Marine renewable energy (MRE) harnesses energy from the ocean and provides a low-carbon sustainable energy source for national grids and remote uses. The international MRE industry is in the early stages of development, focused largely on tidal and riverine turbines, and wave energy converters (WECs), to harness energy from tides, rivers, and waves, respectively. Although MRE supports climate change mitigation, there are concerns that MRE devices and systems could affect portions of the marine and river environments. The greatest concern for tidal and river turbines is the potential for animals to be injured or killed by collision with rotating blades. Other risks associated with MRE device operation include the potential for turbines and WECs to cause disruption from underwater noise emissions, generation of electromagnetic fields, changes in benthic and pelagic habitats, changes in oceanographic processes, and entanglement of large marine animals. The accumulated knowledge of interactions of MRE devices with animals and habitats to date is summarized here, along with a discussion of preferred management methods for encouraging MRE development in an environmentally responsible manner. As there are few devices in the water, understanding is gained largely from examining one to three MRE devices. This information indicates that there will be no significant effects on marine animals and habitats due to underwater noise from MRE devices or emissions of electromagnetic fields from cables, nor changes in benthic and pelagic habitats, or oceanographic systems. Ongoing research to understand potential collision risk of animals with turbine blades still shows significant uncertainty. There has been no significant field research undertaken on entanglement of large animals with mooring lines and cables associated with MRE devices.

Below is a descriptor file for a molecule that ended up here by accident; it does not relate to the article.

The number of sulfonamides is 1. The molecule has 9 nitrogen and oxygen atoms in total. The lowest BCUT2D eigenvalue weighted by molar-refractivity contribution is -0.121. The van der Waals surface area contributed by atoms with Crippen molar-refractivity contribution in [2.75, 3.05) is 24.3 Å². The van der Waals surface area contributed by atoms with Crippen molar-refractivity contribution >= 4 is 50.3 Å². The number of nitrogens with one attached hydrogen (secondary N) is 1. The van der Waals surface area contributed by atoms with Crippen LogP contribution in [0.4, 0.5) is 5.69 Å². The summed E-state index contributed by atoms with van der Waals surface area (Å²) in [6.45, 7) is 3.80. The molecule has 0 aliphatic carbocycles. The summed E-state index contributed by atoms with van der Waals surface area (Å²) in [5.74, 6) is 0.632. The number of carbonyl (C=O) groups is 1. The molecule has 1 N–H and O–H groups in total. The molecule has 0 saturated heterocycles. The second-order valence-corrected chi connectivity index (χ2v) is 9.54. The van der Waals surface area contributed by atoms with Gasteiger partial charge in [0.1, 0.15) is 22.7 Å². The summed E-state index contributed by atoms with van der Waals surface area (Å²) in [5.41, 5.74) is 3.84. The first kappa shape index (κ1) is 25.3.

This article belongs to the Special Issue Environmental Interactions of Marine Renewable Energy Installations.